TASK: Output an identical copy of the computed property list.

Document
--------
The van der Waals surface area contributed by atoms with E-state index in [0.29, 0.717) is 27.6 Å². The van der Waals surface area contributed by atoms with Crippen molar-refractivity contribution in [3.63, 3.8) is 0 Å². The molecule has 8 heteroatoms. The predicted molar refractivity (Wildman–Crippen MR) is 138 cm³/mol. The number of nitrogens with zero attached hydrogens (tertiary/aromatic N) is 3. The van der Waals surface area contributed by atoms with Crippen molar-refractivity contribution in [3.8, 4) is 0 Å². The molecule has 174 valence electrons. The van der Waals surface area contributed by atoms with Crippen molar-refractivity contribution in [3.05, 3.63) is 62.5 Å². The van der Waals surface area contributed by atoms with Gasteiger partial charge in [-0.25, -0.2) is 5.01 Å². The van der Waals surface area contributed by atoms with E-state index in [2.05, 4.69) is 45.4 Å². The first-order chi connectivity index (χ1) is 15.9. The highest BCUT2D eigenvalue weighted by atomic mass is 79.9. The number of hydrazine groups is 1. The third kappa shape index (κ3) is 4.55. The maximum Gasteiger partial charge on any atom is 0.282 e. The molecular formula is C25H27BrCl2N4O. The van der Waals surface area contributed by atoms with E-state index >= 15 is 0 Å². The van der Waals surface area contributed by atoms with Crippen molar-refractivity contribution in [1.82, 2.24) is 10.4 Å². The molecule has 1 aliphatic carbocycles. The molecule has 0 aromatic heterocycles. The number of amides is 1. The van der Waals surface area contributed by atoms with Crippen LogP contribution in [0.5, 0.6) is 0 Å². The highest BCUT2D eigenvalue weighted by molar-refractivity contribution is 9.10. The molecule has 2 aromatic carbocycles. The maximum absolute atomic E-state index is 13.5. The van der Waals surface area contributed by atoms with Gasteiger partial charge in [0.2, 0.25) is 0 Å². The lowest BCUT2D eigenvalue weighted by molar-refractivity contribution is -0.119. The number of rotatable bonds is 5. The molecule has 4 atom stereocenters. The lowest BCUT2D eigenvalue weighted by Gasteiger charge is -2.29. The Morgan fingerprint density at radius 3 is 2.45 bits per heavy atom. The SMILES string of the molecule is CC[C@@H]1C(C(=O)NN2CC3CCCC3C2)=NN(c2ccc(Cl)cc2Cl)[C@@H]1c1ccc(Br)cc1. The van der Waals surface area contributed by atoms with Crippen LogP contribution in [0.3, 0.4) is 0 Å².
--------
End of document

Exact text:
The van der Waals surface area contributed by atoms with E-state index in [0.29, 0.717) is 27.6 Å². The van der Waals surface area contributed by atoms with Crippen molar-refractivity contribution in [3.63, 3.8) is 0 Å². The molecule has 8 heteroatoms. The predicted molar refractivity (Wildman–Crippen MR) is 138 cm³/mol. The number of nitrogens with zero attached hydrogens (tertiary/aromatic N) is 3. The van der Waals surface area contributed by atoms with Crippen molar-refractivity contribution in [3.8, 4) is 0 Å². The molecule has 174 valence electrons. The van der Waals surface area contributed by atoms with Crippen molar-refractivity contribution in [3.05, 3.63) is 62.5 Å². The van der Waals surface area contributed by atoms with Gasteiger partial charge in [-0.25, -0.2) is 5.01 Å². The van der Waals surface area contributed by atoms with E-state index in [2.05, 4.69) is 45.4 Å². The first-order chi connectivity index (χ1) is 15.9. The highest BCUT2D eigenvalue weighted by atomic mass is 79.9. The number of hydrazine groups is 1. The third kappa shape index (κ3) is 4.55. The maximum Gasteiger partial charge on any atom is 0.282 e. The molecular formula is C25H27BrCl2N4O. The van der Waals surface area contributed by atoms with E-state index >= 15 is 0 Å². The van der Waals surface area contributed by atoms with Crippen molar-refractivity contribution in [1.82, 2.24) is 10.4 Å². The molecule has 1 aliphatic carbocycles. The molecule has 0 aromatic heterocycles. The number of amides is 1. The van der Waals surface area contributed by atoms with Crippen LogP contribution in [0.5, 0.6) is 0 Å². The highest BCUT2D eigenvalue weighted by molar-refractivity contribution is 9.10. The molecule has 2 aromatic carbocycles. The maximum absolute atomic E-state index is 13.5. The van der Waals surface area contributed by atoms with Gasteiger partial charge in [0.2, 0.25) is 0 Å². The lowest BCUT2D eigenvalue weighted by molar-refractivity contribution is -0.119. The number of rotatable bonds is 5. The molecule has 4 atom stereocenters. The lowest BCUT2D eigenvalue weighted by Gasteiger charge is -2.29. The Morgan fingerprint density at radius 3 is 2.45 bits per heavy atom. The SMILES string of the molecule is CC[C@@H]1C(C(=O)NN2CC3CCCC3C2)=NN(c2ccc(Cl)cc2Cl)[C@@H]1c1ccc(Br)cc1. The van der Waals surface area contributed by atoms with Crippen LogP contribution in [0.3, 0.4) is 0 Å².